Open Source in Emerging Markets: a Few Points of Statistical Comparison

Developers in countries like China, India, and Brazil are much younger than are programmers in other parts of the world. And they're more likely to use open source.

By  

Among the facets of my persona is my Analyst Hat. For several years, I've contributed to a few research reports from Evans Data Corp., such as those that evaluate developer trends in Asia Pacific (APAC) regions and among Linux and open source developers. (You can download excerpts after a free sign-up, which also makes you eligible to participate in the surveys, and you can download stuff like Scripting Languages User Satisfaction, 2009 Rankings.)

[ See also: Convincing the Boss to Accept FOSS ]

Most of the information I work with is proprietary, but this morning John Andrews, Evans Data president and CEO, led a webinar on "Contrasting Software Development Trends Between the Emerging Markets and the Rest of the World." He addressed several issues I won't go into, such as the differences in language use, tools, and technology adoption. But I wanted to point out a few statistics of interest to the open source community.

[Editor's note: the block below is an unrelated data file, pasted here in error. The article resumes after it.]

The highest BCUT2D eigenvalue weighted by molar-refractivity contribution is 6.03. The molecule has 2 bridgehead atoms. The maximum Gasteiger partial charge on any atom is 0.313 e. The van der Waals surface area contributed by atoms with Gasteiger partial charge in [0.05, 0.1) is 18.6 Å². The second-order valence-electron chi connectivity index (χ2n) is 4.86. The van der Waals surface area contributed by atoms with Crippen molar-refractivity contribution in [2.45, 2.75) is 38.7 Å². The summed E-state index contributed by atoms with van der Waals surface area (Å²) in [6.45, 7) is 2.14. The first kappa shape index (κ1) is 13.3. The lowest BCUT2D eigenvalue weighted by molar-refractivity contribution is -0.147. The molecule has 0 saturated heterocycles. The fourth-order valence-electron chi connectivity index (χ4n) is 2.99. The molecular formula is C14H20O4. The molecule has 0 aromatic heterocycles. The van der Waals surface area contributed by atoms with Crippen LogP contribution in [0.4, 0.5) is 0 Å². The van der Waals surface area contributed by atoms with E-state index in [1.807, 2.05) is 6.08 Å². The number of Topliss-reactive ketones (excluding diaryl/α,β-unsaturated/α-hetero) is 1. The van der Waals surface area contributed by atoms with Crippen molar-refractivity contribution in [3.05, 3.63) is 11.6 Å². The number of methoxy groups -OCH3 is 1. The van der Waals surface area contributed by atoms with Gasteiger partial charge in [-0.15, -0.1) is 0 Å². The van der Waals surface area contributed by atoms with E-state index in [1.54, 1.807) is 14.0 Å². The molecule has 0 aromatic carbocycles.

In particular: the emerging markets — which include India, China, and Brazil — have more FOSS adoption and a higher concentration of effort in open source. Three quarters (74%) of developers in emerging markets use open source software for at least part of their work, compared to 65% of developers worldwide. In this context, "use" means personal use or corporate use, and could include both developer tools and desktop or server applications.

That 11% difference is particularly important because of the growth of the emerging markets. That is, the number of software development jobs are growing worldwide (yes, really, they are) but three times as many programming, testing and other development jobs are being generated in the emerging markets as there are in APAC regions, North America, and Europe. The point is, anything that's taking off in the emerging markets is likely to have a major long-term influence.

Join us:
Facebook

Twitter

Pinterest

Tumblr

LinkedIn

Google+

Answers - Powered by ITworld

Join us:
Facebook

Twitter

Pinterest

Tumblr

LinkedIn

Google+

Ask a Question
randomness